• Ross Edwards
  • Elegies and Epiphanies (2010)

  • G Schirmer (Australia) Pty Ltd (World)
  • 2+pic.2+ca.0+2bb-cl+bcl.2+cbn/0+4f-hn.0+3bb-tpt.0+2trbntc+btbn.0/2perc/pf.hp/str(12.10.8.6.4)
  • 20 min

Programme Note

In composing Elegies and Epiphanies I saw an opportunity to revisit the world of some of my earlier works, especially those of the 1970s. At that time, having recently returned from years of study in Europe, I found that I no longer regarded Australia as somewhere from which any self-respecting young artist must escape in order to conform to a homogenized global esthetic. Rather, I experienced a sense of belonging to a place where new possibilities might be explored.

Setting aside, for the moment, most of what I’d learnt, I began to listen closely to the sounds of the landscape, its timeless drones, shapes and patterns, and these gradually became spiritualized, through an unconscious inward process, into a musical language through which I felt I could communicate my experience of Australia. Spare at first, this essential language gradually became garnished with elements of South East Asian and European cultures and enlivened by dance rhythms influenced by the sound patterns of insects and frogs. The persistence of underlying drones ensured that contact with the earth was maintained.

European art has long been essentially dynamic, reflecting and contributing to the social upheaval produced when opposing forces seek to attain definite goals and impose ideologies. Eastern art, on the other hand, is essentially quietist and content to ‘go with the flow’ of universal energies rather than interfere with their natural course. Its recognition of the equal importance of the feminine values of contemplation and nurture and the more overtly purposeful masculine ones, and its implicit understanding of the need for balance, both social and ecological, has for some time been playing an important role in redefining Western values, and its subtle effect on Western art is manifest.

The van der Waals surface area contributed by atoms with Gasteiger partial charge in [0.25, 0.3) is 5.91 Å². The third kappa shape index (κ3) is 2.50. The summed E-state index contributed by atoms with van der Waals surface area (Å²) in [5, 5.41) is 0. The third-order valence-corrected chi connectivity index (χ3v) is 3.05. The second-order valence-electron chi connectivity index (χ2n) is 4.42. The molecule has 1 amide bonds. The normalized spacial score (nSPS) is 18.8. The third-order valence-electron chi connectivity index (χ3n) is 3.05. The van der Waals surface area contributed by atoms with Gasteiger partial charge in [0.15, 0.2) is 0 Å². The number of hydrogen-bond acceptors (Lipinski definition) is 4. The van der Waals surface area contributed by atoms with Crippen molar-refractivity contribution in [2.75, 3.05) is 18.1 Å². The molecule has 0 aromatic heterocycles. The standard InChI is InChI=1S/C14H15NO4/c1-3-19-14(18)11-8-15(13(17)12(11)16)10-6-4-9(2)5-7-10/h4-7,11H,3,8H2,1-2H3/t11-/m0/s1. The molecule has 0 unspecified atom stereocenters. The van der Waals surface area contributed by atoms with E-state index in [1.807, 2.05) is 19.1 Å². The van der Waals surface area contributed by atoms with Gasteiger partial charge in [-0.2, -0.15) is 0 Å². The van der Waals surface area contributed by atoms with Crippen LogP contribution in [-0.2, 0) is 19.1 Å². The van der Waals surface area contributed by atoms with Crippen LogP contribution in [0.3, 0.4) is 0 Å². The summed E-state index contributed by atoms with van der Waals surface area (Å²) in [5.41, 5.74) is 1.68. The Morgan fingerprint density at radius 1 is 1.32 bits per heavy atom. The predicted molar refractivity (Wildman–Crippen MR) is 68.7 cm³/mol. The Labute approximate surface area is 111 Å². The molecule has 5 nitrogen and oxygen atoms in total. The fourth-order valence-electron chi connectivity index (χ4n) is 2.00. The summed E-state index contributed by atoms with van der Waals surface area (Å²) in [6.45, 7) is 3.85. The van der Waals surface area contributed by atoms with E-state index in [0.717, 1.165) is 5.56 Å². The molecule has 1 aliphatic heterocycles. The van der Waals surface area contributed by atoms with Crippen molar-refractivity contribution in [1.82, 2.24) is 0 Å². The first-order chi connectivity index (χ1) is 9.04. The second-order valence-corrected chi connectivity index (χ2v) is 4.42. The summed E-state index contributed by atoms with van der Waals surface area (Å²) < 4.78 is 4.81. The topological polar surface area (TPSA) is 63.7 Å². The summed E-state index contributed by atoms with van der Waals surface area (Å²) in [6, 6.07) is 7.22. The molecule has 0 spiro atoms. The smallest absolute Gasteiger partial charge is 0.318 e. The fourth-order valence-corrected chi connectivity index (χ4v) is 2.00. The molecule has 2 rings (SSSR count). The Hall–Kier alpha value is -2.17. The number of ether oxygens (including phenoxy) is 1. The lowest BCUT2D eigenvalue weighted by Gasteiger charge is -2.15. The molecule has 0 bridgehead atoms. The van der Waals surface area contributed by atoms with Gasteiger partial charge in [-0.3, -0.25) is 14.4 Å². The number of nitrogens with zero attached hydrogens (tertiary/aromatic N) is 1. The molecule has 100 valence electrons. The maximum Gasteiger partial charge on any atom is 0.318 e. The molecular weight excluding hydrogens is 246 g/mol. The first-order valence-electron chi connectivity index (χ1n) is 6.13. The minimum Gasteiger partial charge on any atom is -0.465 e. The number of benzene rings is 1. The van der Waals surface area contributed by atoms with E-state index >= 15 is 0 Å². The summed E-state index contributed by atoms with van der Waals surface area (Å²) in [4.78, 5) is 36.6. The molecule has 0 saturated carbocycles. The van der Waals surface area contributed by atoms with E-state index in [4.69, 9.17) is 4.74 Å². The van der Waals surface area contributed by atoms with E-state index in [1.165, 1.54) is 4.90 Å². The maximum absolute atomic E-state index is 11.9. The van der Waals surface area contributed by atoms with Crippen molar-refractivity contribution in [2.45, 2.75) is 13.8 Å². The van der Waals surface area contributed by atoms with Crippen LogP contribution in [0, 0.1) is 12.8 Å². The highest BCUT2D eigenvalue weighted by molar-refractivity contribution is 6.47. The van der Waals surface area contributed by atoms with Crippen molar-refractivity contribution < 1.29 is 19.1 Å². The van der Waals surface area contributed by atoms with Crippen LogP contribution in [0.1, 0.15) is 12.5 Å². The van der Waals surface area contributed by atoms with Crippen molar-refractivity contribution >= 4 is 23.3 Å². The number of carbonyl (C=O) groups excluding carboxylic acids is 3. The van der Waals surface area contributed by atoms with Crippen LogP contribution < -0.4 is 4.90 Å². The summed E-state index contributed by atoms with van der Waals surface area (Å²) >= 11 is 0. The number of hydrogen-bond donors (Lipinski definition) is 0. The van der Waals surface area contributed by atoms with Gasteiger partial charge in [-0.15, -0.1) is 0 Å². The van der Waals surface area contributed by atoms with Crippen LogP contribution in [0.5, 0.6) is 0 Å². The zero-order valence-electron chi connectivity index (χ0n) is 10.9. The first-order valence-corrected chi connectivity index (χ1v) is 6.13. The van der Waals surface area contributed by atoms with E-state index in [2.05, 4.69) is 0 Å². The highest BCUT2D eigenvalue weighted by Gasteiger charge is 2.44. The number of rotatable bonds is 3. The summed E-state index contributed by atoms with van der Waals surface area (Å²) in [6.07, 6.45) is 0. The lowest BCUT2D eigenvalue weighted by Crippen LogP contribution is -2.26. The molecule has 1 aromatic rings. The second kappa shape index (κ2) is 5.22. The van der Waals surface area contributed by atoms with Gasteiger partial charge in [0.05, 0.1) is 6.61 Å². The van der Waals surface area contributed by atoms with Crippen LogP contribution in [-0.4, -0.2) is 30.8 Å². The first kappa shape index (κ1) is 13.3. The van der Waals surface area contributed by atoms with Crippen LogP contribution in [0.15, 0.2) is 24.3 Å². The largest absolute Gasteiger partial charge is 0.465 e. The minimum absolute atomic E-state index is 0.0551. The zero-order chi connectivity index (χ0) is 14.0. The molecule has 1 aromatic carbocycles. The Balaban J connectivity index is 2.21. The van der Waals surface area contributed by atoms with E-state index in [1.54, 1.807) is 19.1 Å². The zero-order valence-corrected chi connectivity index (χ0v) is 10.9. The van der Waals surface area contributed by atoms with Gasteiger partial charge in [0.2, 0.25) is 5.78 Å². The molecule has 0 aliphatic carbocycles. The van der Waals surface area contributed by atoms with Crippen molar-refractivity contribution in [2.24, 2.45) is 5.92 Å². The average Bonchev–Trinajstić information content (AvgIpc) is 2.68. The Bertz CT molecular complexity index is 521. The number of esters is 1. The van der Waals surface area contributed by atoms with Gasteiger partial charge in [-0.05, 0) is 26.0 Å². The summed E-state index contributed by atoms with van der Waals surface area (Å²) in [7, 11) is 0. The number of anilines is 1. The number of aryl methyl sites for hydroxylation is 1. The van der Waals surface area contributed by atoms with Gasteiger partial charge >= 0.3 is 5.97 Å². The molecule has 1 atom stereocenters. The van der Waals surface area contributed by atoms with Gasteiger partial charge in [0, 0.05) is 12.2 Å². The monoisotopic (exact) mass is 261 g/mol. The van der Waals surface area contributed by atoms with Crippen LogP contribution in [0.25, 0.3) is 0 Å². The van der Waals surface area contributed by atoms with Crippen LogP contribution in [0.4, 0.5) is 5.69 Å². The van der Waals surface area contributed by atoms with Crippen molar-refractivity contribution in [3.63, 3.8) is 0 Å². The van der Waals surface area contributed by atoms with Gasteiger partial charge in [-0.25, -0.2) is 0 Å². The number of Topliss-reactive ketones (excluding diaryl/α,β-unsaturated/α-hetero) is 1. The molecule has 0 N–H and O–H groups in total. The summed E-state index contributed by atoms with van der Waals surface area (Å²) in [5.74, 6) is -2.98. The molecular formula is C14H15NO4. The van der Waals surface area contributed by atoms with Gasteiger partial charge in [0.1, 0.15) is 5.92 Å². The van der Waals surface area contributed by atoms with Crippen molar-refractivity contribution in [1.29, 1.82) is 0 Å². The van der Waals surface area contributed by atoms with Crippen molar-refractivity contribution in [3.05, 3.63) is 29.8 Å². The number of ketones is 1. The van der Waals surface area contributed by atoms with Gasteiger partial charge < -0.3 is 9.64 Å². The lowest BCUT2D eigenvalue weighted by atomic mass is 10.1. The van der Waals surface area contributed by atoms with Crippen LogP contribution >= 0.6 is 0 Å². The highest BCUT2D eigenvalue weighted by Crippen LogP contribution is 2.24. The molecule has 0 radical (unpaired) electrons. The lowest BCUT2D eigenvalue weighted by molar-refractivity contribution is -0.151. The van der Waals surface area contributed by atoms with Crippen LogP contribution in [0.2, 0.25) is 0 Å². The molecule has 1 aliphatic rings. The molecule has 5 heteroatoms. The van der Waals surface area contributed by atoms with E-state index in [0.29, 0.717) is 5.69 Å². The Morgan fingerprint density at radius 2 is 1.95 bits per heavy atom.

In this spirit I composed Elegies and Epiphanies. The music flows freely in intricate patterns distilled from the transient fluctuations of the natural world. No one particle is intended to have more significance than any other. No goal is sought, no structure preconceived, and my experience of composing was fundamentally mysterious. This half-lit, harmonious state is intruded upon from time to time by intense episodes reflecting my involvement with the “real” world, but it always returns, inviting timeless contemplation, and in a final symbolic gesture, abolishing self-consciousness by immersing it in the sea.

Elegies and Epiphanies was commissioned by Peter R. Dawson and composed especially for the West Australian Symphony Orchestra, its Chief Conductor, Paul Daniel, and the calm, clear acoustic of the Perth Concert Hall. The World Premiere performance by the West Australian Symphony Orchestra was conducted by Paul Daniel in the Perth Concert Hall on Thursday December 2, 2010.